Wednesday, 2 July 2008

Just one elderflower cornetto

The current chilly spell will suit the first tasting of a ‘canal flavoured’ ice cream tomorrow made with foraged ingredients in honour of London’s first gelato vendor, Carlo Gatti.

Gatti is credited with being Britain’s first ice cream man, cutting ice from the Regent’s Canal to make the Italian dessert available to all classes of Londoners in his café, which he opened in Holborn in 1849.

As part of the London Festival of Architecture, British Waterways has teamed up with award-winning eco-restaurant The Waterhouse, run by green chef Arthur Potts Dawson, to serve an elderflower ice from within a 19th-century ice well, a series of which were built along the canal to store ice transported from Norway, keeping it in its frozen form before the invention of the freezer.

Potts Dawson says: “It’s a great chance to celebrate the history of a British culinary phenomenon that has its roots on the canal. Foraging for a local ingredient to base an ice cream flavour on was an enjoyable challenge for us."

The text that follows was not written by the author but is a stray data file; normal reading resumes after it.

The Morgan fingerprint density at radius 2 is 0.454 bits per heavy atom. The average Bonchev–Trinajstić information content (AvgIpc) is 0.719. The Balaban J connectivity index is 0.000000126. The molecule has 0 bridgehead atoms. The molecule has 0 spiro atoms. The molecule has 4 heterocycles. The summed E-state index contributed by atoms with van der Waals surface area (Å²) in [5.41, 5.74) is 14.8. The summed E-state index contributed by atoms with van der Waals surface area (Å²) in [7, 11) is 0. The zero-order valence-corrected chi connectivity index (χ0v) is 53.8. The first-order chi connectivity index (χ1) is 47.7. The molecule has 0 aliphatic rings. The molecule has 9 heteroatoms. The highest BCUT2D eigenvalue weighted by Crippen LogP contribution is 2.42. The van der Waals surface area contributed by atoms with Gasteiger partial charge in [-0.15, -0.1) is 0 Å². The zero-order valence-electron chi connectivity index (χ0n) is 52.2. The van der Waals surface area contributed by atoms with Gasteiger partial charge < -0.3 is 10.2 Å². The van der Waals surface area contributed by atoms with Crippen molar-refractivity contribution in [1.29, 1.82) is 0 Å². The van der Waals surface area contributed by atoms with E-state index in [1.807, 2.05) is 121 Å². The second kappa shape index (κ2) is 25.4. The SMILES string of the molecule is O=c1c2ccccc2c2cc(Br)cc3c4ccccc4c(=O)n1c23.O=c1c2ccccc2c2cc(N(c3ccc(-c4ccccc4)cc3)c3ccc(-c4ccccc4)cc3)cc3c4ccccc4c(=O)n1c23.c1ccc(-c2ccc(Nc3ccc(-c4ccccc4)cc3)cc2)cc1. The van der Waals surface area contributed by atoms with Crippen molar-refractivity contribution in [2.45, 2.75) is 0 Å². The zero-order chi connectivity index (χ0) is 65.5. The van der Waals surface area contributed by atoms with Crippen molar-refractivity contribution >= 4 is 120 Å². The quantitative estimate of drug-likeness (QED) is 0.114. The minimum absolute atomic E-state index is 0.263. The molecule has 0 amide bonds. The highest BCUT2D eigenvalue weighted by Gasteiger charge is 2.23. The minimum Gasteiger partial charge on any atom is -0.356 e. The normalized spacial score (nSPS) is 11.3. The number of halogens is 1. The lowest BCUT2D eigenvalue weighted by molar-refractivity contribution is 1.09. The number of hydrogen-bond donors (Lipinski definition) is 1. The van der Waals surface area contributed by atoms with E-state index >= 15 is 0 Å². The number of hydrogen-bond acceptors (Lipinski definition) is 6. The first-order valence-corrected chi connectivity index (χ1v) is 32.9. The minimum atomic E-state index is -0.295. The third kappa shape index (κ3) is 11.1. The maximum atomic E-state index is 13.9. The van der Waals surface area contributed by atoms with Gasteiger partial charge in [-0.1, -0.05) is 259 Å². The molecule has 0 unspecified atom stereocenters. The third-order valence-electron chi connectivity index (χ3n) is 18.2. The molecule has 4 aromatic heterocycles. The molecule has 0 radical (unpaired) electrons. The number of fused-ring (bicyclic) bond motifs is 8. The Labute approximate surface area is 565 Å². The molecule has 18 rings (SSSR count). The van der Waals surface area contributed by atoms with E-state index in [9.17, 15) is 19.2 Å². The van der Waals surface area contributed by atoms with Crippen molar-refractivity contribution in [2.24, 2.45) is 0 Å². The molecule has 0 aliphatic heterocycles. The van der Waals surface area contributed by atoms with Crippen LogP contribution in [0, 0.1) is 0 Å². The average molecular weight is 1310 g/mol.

The elderflower flavour ice has been added to the menu at the Waterhouse and will also be available to taste on the canal as part of a series of events inviting visitors to gain a fresh outlook on the canal’s environment, and discover new aspects of the 200 year-old transport network.

On Sunday 6 July, an actor impersonating Carlo Gatti will be walking the towpath telling visitors all about his business ventures, which included bringing 400 tons of Norwegian ice by canal to New Wharf Road. The London Canal Museum, that is open for free on the day, will have talks on the ice trade and ice wells.

For more information about the event, including timings, ticket details and prices, visit or

For further information on the London Festival of Architecture visit

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